Mödlareuth

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The Mödlareuth wall today is part of an open-air museum

Mödlareuth is a German village situated partly in Bavaria and partly in Thuringia. The northern part was in East Germany and the southern part in West Germany. The Thuringian part of the village belongs to Gefell while the Bavarian part belongs to Töpen. It was called Little Berlin by the Americans[1] because a wall divided it, like the Berlin Wall divided Berlin. Now a museum shows the history of the village and gives information about the political system at that time.

History[edit]

The Mödlareuth border in 1949
The Mödlareuth border in 1989

In 1810 (see Napoleonic Wars) the Tannbach stream (only around 30 cm wide), which flows through Mödlareuth, became the new border between the Kingdom of Bavaria and the principality of Reuss Junior Line. For 140 years this border made little difference to the local populace. There was just one school and one restaurant.

In 1945, Thuringia (to which Reuß had belonged since 1920) became part of the Soviet occupation zone, while Bavaria went to the American occupation zone. When the constitutions of West Germany and East Germany were ratified in 1949, the village became divided by the border between two states. A pass was required to cross between the two parts of town.

In 1952, East Germany began to strengthen its western border. Residents of areas close to the border were forced to relocate, including some residents of Mödlareuth. In the case of Mödlareuth a wooden fence almost two metres high was built followed by more complex border fences. After the Berlin Wall was built in 1961, walls were built in other towns on the border as well. The wall separating the two halves of Mödlareuth was built in 1966. From that point on, the East German part of the village was strictly monitored day and night, while on the West German side the wall became a kind of tourist attraction. The Americans nicknamed the town Little Berlin.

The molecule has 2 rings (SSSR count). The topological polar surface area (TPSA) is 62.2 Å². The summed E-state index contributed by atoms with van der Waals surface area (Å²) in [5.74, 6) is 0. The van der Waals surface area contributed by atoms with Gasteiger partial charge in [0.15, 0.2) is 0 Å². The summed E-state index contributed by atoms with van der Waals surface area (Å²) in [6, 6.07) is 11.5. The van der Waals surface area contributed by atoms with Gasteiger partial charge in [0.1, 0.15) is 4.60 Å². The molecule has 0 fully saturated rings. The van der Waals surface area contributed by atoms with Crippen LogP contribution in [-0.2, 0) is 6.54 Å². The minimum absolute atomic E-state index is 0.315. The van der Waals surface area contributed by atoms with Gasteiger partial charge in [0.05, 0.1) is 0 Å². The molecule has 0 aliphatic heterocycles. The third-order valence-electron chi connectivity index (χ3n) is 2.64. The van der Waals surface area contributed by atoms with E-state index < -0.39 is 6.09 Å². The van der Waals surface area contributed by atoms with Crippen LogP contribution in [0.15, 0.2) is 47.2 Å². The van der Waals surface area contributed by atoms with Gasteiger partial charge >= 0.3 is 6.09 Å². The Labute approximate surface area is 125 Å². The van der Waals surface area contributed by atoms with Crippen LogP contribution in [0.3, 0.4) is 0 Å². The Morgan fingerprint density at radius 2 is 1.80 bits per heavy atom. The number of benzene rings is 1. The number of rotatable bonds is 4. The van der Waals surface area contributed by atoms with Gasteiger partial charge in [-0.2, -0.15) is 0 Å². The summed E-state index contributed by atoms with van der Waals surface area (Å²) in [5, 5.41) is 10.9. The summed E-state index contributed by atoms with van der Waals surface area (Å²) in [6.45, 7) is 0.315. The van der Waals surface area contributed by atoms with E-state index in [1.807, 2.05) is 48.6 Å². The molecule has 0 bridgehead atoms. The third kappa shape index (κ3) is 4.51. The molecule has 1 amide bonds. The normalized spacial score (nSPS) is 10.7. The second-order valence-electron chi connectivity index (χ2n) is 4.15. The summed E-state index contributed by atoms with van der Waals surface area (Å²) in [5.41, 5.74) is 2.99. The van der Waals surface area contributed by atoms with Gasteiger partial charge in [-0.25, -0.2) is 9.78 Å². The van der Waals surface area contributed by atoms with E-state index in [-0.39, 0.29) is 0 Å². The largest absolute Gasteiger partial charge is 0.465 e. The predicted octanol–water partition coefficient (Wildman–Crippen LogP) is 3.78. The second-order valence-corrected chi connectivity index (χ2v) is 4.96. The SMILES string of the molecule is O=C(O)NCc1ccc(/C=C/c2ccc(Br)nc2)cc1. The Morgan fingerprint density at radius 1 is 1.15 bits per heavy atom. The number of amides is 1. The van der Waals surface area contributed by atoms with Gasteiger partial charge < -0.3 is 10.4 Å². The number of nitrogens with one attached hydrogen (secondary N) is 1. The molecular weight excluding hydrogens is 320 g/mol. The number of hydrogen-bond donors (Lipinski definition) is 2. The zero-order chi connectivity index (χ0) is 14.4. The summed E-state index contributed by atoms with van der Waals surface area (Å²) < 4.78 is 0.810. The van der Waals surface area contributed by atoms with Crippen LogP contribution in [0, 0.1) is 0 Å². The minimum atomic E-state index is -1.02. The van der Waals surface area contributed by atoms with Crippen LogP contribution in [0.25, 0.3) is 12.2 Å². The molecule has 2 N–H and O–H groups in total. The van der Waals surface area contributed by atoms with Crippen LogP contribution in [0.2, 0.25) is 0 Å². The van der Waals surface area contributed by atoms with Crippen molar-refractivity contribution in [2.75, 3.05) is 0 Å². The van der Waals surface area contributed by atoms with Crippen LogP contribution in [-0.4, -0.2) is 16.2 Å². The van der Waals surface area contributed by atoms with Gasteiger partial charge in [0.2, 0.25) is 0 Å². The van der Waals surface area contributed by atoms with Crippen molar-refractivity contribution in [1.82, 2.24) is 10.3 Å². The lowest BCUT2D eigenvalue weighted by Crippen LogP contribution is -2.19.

In 1983, the then U.S. Vice President George H. W. Bush visited and exclaimed, "Ich bin ein Mödlareuther!", an allusion to John F. Kennedy's "Ich bin ein Berliner" statement.[1]

In December 1989 a pedestrian crossing was opened at Mödlareuth. On 17 June 1990, seven months after the Berlin Wall fell and four months before German reunification, the Mödlareuth Wall was knocked down using a bulldozer. A portion has been retained as a memorial and is part of the museum in the village.

Mödlareuth today[edit]

Open-air museum

The Thuringian part of the village of Mödlareuth belongs to the town of Gefell, and the Bavarian part to the community of Töpen.

Since 1994, Mödlareuth has had an open-air museum about the border between East and West Germany. It includes a portion of the original wall as well as a rebuilt barrier typical of those on the border at the time.

Although there is free passage between the two parts of the village today, there are still many differences. They have different postal codes and telephone area codes; the residents vote separately and send their children to different schools.

References[edit]

External links[edit]

Coordinates: 50°24′52″N 11°52′59″E / 50.41444°N 11.88306°E / 50.41444; 11.88306


This article incorporates information from the revision as of 2006-11-15 of the equivalent article on the German Wikipedia.